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Glibenclamide + Metformin information from DrugsUpdate  

See Available Brands of Glibenclamide + Metformin in India

P - Contraindicated in pregnancy
L - Contraindicated in lactation

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Glibenclamide stimulates insulin secretion from pancreatic β-cells, reduces hepatic gluconeogenesis and lowers blood-glucose concentrations. Metformin improves glucose tolerance in patients with type 2 DM, lowering both basal and postprandial blood glucose. It decreases hepatic gluconeogenesis, decreases intestinal absorption of glucose, and improves insulin sensitivity by increasing peripheral glucose uptake and utilisation.

Glibenclamide: Extensively bound to serum proteins. Metformin: Negligible binding to serum proteins.

Glibenclamide: Terminal half-life: About 10 hours; excreted in urine and bile (approx 50% by each route).

Glibenclamide + Metformin Indications / Glibenclamide + Metformin Uses

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Glibenclamide + Metformin Adverse Reactions / Glibenclamide + Metformin Side Effects

Hypoglycaemia; cholestatic jaundice; agranulocytosis; aplastic anaemia; haemolytic anaemia. Blood dyscrasias (reversible), liver dysfunction, hypoglycaemia, GI symptoms, allergic skin reactions. Metformin: Lactic acidosis with alcohol and potentiation of hypoglycaemic effect. Cimetidine and furosemide may increase plasma-metformin levels. Drugs eliminated via renal tubular secretion may increase metformin levels.

Potentially Fatal: Glibenclamide: Prolonged hypoglycaemia seen in elderly or debilitated patients with hepatic or renal diseases. Metformin: Lactic acidosis in presence of renal failure and alcoholism.


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Special Precautions

Overdosage; elderly; dietary errors; mild to moderate renal and hepatic disorders. Impaired alertness. Avoid alcohol. Carefully monitor blood-glucose concentration.

Other Drug Interactions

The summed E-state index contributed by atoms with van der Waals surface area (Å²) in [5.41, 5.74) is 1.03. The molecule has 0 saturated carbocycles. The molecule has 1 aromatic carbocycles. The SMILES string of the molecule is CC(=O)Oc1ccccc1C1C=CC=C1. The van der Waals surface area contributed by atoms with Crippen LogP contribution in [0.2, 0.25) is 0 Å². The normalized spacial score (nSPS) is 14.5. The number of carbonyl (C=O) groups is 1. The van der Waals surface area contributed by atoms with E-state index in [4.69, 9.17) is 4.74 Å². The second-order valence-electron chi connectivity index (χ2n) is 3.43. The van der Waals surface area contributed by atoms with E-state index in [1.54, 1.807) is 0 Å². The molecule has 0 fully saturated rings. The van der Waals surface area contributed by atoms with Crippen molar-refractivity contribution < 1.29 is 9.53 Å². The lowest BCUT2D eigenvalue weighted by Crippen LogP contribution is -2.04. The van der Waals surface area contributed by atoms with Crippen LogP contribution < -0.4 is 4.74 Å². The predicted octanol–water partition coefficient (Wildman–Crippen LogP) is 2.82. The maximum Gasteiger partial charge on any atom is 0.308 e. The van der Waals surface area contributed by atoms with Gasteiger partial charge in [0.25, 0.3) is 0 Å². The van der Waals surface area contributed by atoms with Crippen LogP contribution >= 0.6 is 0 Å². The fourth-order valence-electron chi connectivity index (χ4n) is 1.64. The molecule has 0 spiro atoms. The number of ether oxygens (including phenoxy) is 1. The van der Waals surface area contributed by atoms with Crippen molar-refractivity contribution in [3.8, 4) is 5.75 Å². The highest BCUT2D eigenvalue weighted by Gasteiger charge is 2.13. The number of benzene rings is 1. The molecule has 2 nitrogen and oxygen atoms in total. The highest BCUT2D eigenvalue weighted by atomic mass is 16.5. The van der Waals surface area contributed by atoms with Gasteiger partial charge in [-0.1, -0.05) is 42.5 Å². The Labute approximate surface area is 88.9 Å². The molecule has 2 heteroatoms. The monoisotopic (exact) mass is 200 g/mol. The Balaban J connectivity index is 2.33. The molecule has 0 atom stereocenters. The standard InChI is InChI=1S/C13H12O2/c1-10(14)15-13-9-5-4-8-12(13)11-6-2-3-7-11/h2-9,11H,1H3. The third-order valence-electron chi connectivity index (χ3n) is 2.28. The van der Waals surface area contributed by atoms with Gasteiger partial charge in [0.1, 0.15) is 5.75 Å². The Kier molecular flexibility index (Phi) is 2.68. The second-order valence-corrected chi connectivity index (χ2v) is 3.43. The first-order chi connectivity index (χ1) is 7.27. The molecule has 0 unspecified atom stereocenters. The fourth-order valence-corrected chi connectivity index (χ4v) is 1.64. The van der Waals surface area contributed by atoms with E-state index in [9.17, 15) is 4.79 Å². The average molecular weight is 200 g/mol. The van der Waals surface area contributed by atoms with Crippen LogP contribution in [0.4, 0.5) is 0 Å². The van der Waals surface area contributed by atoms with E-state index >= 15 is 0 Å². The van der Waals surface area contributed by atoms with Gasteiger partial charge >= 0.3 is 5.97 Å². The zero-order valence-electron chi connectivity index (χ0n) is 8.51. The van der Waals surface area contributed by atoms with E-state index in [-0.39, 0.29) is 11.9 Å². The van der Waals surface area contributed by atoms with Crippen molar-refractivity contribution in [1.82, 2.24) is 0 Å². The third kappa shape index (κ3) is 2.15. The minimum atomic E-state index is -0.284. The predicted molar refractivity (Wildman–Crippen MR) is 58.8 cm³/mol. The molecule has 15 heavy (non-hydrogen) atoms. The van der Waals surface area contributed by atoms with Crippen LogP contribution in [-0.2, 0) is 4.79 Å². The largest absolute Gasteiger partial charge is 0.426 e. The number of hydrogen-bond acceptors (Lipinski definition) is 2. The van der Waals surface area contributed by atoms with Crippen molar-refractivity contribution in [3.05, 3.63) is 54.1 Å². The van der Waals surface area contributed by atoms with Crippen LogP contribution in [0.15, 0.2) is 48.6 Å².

Glibenclamide: Adrenaline, aminoglutethimide, chlorpromazine, corticosteroids, diazoxide, OC and thiazide diuretics diminish hypoglycaemic effect of glibenclamide. ACE inhibitors, alcohol, some analgesics, azole antifungals, coumarin, MAOIs, octreotide, tetracyclines, tricyclic antidepressants increase hypoglycaemic effects of glibenclamide. Metformin: Additive effect with sulphonylureas. Antagonistic effects with diuretics, corticosteroids, phenothiazines, thyroid products, oestrogens, oral contraceptives, phenytoin, nicotinic acid, sympathomimetics, Ca channel blockers and isoniazid.

Potentially Fatal: Glibenclamide: Warfarin, salicylates, sulphonamides and alcohol potentiate hypoglycaemic effect. Glucocorticoids, diuretics and oestrogen reduce hypoglycaemic effect. Beta-blockers mask early symptoms of hypoglycaemia.

Other Interactions

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Type 2 diabetes mellitus
Adult: Per tablet contains glibenclamide 1.25 mg and metformin 250 mg. As initial therapy: Start with 1 tablet once or twice daily. May increase in steps of 1 tablet/day every 2 weeks to the lowest effective dose need to achieve effective control of blood glucose. For patients previously treated with glibenclamide/sulphonylurea or metformin alone: Initiate with 2-4 tablets daily in divided doses; starting doses should not exceed the daily doses of glibenclamide or metformin already being taken; max: 8 tablets/day.


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List of Contraindications

Glibenclamide + Metformin and Pregnancy

Contraindicated in pregnancy

Category B: Either animal-reproduction studies have not demonstrated a foetal risk but there are no controlled studies in pregnant women or animal-reproduction studies have shown an adverse effect (other than a decrease in fertility) that was not confirmed in controlled studies in women in the 1st trimester (and there is no evidence of a risk in later trimesters).

Glibenclamide + Metformin and Lactation

Contraindicated in lactation

Glibenclamide + Metformin and Children

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Glibenclamide + Metformin and Geriatic

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Glibenclamide + Metformin and Other Contraindications

Severe or life-threatening hyperglycaemia; liver disease; severe renal failure; juvenile diabetes, ketoacidosis, pre-coma and diabetic coma; adrenocortical insufficiency. Pregnancy and lactation. Hypersensitivity, cardiac failure, recent MI, CHF. IDDM; severe infection; acute or chronic metabolic acidosis with or without coma; stress, trauma; severe impairment of thyroid function; dehydration, acute or chronic alcoholism.


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Lab interference

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